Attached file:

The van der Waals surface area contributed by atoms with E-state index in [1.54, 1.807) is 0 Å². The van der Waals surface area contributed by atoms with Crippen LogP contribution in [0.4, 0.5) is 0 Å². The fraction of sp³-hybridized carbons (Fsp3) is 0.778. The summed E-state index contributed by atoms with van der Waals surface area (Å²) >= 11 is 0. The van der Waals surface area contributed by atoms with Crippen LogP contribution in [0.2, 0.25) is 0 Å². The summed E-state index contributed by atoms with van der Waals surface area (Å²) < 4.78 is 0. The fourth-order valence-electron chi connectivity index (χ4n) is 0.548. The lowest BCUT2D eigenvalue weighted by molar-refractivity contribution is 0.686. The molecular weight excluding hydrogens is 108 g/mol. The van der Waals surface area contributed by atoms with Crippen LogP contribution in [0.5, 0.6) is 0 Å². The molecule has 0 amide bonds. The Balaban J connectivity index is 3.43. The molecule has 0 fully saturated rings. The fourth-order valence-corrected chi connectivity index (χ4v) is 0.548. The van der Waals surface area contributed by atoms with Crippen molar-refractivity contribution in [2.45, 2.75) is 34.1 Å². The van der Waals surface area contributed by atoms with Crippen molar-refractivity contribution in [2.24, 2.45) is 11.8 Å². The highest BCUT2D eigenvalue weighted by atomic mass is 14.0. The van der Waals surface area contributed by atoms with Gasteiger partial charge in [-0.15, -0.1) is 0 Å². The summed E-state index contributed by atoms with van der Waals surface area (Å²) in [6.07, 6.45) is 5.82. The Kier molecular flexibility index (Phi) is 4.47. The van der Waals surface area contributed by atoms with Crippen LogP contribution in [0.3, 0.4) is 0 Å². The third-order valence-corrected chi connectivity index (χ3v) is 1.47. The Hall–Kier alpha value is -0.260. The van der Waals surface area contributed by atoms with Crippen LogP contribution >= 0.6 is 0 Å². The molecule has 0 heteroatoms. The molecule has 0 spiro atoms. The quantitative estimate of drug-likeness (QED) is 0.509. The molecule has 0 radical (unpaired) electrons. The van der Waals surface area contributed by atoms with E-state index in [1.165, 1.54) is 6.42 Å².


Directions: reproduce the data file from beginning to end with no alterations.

The van der Waals surface area contributed by atoms with E-state index in [1.54, 1.807) is 0 Å². The van der Waals surface area contributed by atoms with Crippen LogP contribution in [0.4, 0.5) is 0 Å². The fraction of sp³-hybridized carbons (Fsp3) is 0.778. The summed E-state index contributed by atoms with van der Waals surface area (Å²) >= 11 is 0. The van der Waals surface area contributed by atoms with Crippen LogP contribution in [0.2, 0.25) is 0 Å². The summed E-state index contributed by atoms with van der Waals surface area (Å²) < 4.78 is 0. The fourth-order valence-electron chi connectivity index (χ4n) is 0.548. The lowest BCUT2D eigenvalue weighted by molar-refractivity contribution is 0.686. The molecular weight excluding hydrogens is 108 g/mol. The van der Waals surface area contributed by atoms with Crippen LogP contribution in [0.5, 0.6) is 0 Å². The molecule has 0 amide bonds. The Balaban J connectivity index is 3.43. The molecule has 0 fully saturated rings. The fourth-order valence-corrected chi connectivity index (χ4v) is 0.548. The van der Waals surface area contributed by atoms with Crippen molar-refractivity contribution in [2.45, 2.75) is 34.1 Å². The van der Waals surface area contributed by atoms with Crippen molar-refractivity contribution in [2.24, 2.45) is 11.8 Å². The highest BCUT2D eigenvalue weighted by atomic mass is 14.0. The van der Waals surface area contributed by atoms with Gasteiger partial charge in [-0.15, -0.1) is 0 Å². The summed E-state index contributed by atoms with van der Waals surface area (Å²) in [6.07, 6.45) is 5.82. The Kier molecular flexibility index (Phi) is 4.47. The van der Waals surface area contributed by atoms with Crippen LogP contribution in [0.3, 0.4) is 0 Å². The third-order valence-corrected chi connectivity index (χ3v) is 1.47. The Hall–Kier alpha value is -0.260. The van der Waals surface area contributed by atoms with Crippen LogP contribution >= 0.6 is 0 Å². The molecule has 0 heteroatoms. The molecule has 0 spiro atoms. The quantitative estimate of drug-likeness (QED) is 0.509. The molecule has 0 radical (unpaired) electrons. The van der Waals surface area contributed by atoms with E-state index in [1.165, 1.54) is 6.42 Å².